Heat pumps can be used to both cool and heat homes. The 2022 federal Inflation Reduction Act provides financial incentives for installing one. SciLine interviewed Theresa Pistochini of the Energy Efficiency Institute and Western Cooling Efficiency Center at the University of California, Davis. She describes how home heat pumps work; how switching to a heat pump reduces your home’s environmental impact; and when to upgrade your heating, ventilation and air conditioning systems.
Below are some highlights from the discussion. Answers have been edited for brevity and clarity.
What is a home heat pump, and how does it work?
Theresa Pistochini: This decades-old technology is similar to an air conditioner, but a home heat pump also contains a reversing valve that switches the direction the refrigerant flows when you want heating instead of air conditioning.
In heating mode, the refrigerant absorbs heat from outside and pumps it inside a building using a compressor. In air conditioning mode, the refrigerant absorbs the heat inside a building and pumps it outside.
The building can be heated and cooled with the same piece of equipment by switching the mode its operating in.
How efficient are heat pumps at heating homes?
Theresa Pistochini: Efficiency varies depending on the temperature that you’re pumping against.
Let’s talk about a gas furnace for a minute. It’s burning fuel at your home, and it’s turning that fuel into heat. Furnaces are around 80% to 96% efficient.
A heat pump can be more than 100% efficient because it is not generating heat but just moving it from one place to another. This means heat pumps, depending on outdoor conditions and on the heat pump design, can be anywhere from 200% to 400% efficient. This means the system moves more heat than the energy required to operate the system. For example, an efficiency of 200% means that two units of heat are moved from outdoors to indoors for every one unit of electricity used.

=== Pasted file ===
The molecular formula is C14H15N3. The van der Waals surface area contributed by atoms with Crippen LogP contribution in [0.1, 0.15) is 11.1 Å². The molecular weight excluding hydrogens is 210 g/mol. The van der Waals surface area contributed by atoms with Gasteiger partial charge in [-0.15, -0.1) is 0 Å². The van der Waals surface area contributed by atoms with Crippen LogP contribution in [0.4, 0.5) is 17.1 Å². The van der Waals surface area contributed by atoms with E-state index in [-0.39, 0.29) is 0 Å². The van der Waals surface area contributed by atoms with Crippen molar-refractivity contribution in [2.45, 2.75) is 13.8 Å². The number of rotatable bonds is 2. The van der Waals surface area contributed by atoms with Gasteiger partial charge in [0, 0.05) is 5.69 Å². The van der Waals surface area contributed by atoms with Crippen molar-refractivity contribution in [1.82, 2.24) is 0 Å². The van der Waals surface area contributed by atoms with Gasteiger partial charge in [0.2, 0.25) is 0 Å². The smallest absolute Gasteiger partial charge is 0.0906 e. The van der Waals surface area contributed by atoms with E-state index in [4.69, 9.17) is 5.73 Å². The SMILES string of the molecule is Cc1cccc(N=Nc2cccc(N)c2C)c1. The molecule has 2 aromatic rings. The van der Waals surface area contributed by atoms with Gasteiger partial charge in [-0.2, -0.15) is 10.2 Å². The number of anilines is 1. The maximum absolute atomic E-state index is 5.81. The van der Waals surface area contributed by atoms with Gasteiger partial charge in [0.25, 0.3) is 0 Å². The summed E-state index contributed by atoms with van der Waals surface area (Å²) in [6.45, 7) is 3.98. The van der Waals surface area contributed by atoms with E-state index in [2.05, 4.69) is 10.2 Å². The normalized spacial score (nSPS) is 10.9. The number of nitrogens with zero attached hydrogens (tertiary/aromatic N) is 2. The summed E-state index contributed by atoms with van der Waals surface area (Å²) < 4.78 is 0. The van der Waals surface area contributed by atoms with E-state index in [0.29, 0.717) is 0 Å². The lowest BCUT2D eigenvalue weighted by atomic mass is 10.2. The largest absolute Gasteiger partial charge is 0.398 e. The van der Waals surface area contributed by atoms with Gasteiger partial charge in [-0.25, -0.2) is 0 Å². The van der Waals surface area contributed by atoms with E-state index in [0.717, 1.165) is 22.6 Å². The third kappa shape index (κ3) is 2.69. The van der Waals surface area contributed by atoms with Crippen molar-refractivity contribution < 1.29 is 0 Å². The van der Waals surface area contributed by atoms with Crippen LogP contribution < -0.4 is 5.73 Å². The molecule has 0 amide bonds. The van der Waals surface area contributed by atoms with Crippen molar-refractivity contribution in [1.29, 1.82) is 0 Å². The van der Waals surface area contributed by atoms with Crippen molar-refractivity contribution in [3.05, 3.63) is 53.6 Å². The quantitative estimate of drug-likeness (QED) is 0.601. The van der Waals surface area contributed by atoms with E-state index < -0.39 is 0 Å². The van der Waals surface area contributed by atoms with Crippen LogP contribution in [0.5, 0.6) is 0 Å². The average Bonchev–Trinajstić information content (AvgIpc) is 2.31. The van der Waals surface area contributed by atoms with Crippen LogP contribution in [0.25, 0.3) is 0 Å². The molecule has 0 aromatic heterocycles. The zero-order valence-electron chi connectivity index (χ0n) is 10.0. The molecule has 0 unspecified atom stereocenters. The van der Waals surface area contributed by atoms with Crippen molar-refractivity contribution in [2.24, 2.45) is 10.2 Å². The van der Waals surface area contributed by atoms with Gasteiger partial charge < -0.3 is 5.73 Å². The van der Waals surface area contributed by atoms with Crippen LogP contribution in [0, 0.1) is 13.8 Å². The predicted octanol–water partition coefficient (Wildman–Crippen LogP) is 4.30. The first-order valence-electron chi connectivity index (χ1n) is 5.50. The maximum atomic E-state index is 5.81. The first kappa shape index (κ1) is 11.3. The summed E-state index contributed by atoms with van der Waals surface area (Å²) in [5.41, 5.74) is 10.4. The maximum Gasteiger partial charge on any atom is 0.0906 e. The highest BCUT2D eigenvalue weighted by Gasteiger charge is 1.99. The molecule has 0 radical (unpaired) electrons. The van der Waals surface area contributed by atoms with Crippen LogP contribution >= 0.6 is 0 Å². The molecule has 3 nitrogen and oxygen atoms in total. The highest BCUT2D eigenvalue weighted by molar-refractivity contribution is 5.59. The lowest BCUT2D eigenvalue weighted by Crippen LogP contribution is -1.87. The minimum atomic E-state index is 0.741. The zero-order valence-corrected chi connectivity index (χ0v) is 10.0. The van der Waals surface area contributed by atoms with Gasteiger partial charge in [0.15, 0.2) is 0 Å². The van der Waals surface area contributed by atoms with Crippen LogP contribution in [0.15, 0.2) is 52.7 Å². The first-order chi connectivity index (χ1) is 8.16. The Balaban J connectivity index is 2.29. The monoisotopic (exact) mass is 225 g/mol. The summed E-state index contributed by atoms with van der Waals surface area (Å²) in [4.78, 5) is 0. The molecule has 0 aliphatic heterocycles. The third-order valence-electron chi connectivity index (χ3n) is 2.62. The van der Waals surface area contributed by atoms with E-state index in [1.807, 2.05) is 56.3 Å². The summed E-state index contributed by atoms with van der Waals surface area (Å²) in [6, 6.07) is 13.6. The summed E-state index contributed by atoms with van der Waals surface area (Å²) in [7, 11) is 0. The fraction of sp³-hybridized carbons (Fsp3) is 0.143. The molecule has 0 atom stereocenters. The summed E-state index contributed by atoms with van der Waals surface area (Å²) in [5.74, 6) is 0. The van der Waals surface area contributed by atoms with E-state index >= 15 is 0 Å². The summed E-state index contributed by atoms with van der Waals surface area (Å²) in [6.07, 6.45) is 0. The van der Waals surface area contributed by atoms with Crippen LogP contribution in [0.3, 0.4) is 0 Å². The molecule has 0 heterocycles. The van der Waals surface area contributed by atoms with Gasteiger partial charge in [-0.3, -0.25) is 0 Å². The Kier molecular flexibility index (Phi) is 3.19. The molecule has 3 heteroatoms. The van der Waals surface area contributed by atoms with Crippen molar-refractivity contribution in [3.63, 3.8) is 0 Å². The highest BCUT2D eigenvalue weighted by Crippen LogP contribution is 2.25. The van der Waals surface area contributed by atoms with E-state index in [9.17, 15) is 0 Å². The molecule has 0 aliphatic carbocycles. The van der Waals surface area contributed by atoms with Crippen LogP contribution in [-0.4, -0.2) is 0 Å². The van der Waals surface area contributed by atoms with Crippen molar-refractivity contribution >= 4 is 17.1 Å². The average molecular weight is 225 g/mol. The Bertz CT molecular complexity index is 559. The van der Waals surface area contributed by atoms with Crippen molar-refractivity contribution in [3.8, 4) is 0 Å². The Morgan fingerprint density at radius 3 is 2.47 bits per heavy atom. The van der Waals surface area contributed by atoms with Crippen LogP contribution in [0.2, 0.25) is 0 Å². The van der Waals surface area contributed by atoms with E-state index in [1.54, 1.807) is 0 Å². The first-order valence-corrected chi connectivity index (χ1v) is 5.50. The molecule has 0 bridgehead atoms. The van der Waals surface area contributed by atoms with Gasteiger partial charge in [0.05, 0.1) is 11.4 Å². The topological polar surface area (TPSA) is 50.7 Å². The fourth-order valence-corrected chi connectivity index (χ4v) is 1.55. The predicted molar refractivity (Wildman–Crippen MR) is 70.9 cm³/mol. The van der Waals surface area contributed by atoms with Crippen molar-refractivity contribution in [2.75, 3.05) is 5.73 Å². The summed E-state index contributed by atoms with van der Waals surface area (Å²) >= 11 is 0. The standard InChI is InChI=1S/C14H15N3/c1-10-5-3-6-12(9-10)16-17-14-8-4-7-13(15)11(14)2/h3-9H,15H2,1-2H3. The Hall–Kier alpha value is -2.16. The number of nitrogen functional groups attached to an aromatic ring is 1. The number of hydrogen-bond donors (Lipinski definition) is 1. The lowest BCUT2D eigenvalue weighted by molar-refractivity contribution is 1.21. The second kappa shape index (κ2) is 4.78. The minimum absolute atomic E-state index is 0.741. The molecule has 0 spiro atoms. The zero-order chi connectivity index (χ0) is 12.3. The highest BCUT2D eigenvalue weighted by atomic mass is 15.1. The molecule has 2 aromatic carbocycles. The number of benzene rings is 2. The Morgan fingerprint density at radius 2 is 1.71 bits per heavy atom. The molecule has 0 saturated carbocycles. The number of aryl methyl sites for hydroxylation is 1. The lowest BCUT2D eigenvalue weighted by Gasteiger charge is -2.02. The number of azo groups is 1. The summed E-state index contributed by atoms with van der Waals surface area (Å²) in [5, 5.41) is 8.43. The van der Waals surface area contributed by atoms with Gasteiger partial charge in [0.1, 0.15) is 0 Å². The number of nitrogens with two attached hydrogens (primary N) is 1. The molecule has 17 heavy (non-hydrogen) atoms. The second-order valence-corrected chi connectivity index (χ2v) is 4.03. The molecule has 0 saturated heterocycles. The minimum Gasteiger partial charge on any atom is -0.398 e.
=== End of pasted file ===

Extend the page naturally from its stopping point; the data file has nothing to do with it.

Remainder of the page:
Are heat pumps more efficient than air conditioners at cooling homes?
Theresa Pistochini: They should be comparable. You can compare cooling efficiency ratings when you buy a heat pump. What’s important to know is that air conditioning efficiency has improved over the last couple of decades. So if you’re replacing an older air conditioner with a brand new heat pump, you would expect a pretty big jump in efficiency and a lot of savings on your cooling bills.
How does switching to a heat pump affect a home’s global warming impact?
Theresa Pistochini: When a homeowner burns natural gas or some sort of fossil fuel at home, they create emissions on site, mainly carbon dioxide. These emissions escape to the atmosphere, and that has global warming potential.
A heat pump uses electricity – there are no on-site emissions. But it’s important to ask how was that electricity created, and what was the global warming impact associated with that? That’s changing rapidly as the way we generate electricity is evolving with the increase of renewables on the grid.